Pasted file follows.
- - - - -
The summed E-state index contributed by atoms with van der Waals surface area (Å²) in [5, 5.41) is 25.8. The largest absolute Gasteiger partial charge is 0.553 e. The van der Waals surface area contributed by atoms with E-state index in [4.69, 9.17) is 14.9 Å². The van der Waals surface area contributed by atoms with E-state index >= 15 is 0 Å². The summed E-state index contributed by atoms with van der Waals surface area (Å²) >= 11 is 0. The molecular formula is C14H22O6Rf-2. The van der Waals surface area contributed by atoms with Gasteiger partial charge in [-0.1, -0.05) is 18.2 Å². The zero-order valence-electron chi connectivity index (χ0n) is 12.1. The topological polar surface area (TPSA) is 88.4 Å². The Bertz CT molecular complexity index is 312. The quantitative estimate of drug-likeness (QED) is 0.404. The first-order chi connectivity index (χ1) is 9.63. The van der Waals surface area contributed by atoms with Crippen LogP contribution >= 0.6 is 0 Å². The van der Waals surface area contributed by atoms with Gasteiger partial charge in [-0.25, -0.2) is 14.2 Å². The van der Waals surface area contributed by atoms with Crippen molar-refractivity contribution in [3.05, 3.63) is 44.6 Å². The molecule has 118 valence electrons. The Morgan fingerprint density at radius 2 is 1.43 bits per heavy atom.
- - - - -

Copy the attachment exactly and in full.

The summed E-state index contributed by atoms with van der Waals surface area (Å²) in [5, 5.41) is 25.8. The largest absolute Gasteiger partial charge is 0.553 e. The van der Waals surface area contributed by atoms with E-state index in [4.69, 9.17) is 14.9 Å². The van der Waals surface area contributed by atoms with E-state index >= 15 is 0 Å². The summed E-state index contributed by atoms with van der Waals surface area (Å²) >= 11 is 0. The molecular formula is C14H22O6Rf-2. The van der Waals surface area contributed by atoms with Gasteiger partial charge in [-0.1, -0.05) is 18.2 Å². The zero-order valence-electron chi connectivity index (χ0n) is 12.1. The topological polar surface area (TPSA) is 88.4 Å². The Bertz CT molecular complexity index is 312. The quantitative estimate of drug-likeness (QED) is 0.404. The first-order chi connectivity index (χ1) is 9.63. The van der Waals surface area contributed by atoms with Crippen LogP contribution >= 0.6 is 0 Å². The van der Waals surface area contributed by atoms with Gasteiger partial charge in [-0.25, -0.2) is 14.2 Å². The van der Waals surface area contributed by atoms with Crippen molar-refractivity contribution in [3.05, 3.63) is 44.6 Å². The molecule has 118 valence electrons. The Morgan fingerprint density at radius 2 is 1.43 bits per heavy atom.